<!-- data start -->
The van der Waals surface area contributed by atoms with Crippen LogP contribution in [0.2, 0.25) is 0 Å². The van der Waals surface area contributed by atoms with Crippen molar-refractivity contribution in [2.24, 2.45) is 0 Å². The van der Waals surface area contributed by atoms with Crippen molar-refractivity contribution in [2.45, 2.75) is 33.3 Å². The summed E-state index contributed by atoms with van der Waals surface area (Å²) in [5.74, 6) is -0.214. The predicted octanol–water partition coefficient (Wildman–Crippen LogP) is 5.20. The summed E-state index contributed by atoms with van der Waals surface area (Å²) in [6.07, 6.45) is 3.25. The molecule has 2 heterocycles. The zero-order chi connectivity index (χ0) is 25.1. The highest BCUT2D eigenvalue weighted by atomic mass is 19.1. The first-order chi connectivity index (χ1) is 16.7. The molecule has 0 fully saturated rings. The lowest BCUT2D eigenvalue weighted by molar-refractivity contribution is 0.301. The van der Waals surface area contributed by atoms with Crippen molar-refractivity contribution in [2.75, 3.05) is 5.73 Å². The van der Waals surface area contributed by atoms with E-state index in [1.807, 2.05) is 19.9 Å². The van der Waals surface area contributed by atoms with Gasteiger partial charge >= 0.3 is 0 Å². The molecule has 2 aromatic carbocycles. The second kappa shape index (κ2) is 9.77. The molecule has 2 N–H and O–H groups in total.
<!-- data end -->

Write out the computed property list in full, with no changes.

The van der Waals surface area contributed by atoms with Crippen LogP contribution in [0.2, 0.25) is 0 Å². The van der Waals surface area contributed by atoms with Crippen molar-refractivity contribution in [2.24, 2.45) is 0 Å². The van der Waals surface area contributed by atoms with Crippen molar-refractivity contribution in [2.45, 2.75) is 33.3 Å². The summed E-state index contributed by atoms with van der Waals surface area (Å²) in [5.74, 6) is -0.214. The predicted octanol–water partition coefficient (Wildman–Crippen LogP) is 5.20. The summed E-state index contributed by atoms with van der Waals surface area (Å²) in [6.07, 6.45) is 3.25. The molecule has 2 heterocycles. The zero-order chi connectivity index (χ0) is 25.1. The highest BCUT2D eigenvalue weighted by atomic mass is 19.1. The first-order chi connectivity index (χ1) is 16.7. The molecule has 0 fully saturated rings. The lowest BCUT2D eigenvalue weighted by molar-refractivity contribution is 0.301. The van der Waals surface area contributed by atoms with Crippen molar-refractivity contribution in [2.75, 3.05) is 5.73 Å². The van der Waals surface area contributed by atoms with E-state index in [1.807, 2.05) is 19.9 Å². The van der Waals surface area contributed by atoms with Gasteiger partial charge >= 0.3 is 0 Å². The molecule has 2 aromatic carbocycles. The second kappa shape index (κ2) is 9.77. The molecule has 2 N–H and O–H groups in total.